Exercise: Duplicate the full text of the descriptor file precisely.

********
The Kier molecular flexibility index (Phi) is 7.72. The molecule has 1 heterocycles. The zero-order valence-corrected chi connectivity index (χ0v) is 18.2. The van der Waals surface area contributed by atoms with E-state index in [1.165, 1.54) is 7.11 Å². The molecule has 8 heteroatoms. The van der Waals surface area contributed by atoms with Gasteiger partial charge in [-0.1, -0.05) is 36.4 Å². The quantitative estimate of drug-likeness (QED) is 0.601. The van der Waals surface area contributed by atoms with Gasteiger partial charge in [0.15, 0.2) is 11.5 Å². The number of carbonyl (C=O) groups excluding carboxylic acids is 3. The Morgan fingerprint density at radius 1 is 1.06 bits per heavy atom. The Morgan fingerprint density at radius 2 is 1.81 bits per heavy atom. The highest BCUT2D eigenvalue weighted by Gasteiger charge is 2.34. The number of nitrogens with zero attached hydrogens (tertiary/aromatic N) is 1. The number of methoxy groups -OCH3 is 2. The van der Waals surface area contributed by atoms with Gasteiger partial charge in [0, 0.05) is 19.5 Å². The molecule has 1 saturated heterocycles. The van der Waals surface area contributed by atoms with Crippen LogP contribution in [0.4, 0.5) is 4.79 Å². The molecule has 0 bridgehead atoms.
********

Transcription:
The Kier molecular flexibility index (Phi) is 7.72. The molecule has 1 heterocycles. The zero-order valence-corrected chi connectivity index (χ0v) is 18.2. The van der Waals surface area contributed by atoms with E-state index in [1.165, 1.54) is 7.11 Å². The molecule has 8 heteroatoms. The van der Waals surface area contributed by atoms with Gasteiger partial charge in [-0.1, -0.05) is 36.4 Å². The quantitative estimate of drug-likeness (QED) is 0.601. The van der Waals surface area contributed by atoms with Gasteiger partial charge in [0.15, 0.2) is 11.5 Å². The number of carbonyl (C=O) groups excluding carboxylic acids is 3. The Morgan fingerprint density at radius 1 is 1.06 bits per heavy atom. The Morgan fingerprint density at radius 2 is 1.81 bits per heavy atom. The highest BCUT2D eigenvalue weighted by Gasteiger charge is 2.34. The number of nitrogens with zero attached hydrogens (tertiary/aromatic N) is 1. The number of methoxy groups -OCH3 is 2. The van der Waals surface area contributed by atoms with Gasteiger partial charge in [0, 0.05) is 19.5 Å². The molecule has 1 saturated heterocycles. The van der Waals surface area contributed by atoms with Crippen LogP contribution in [0.4, 0.5) is 4.79 Å². The molecule has 0 bridgehead atoms.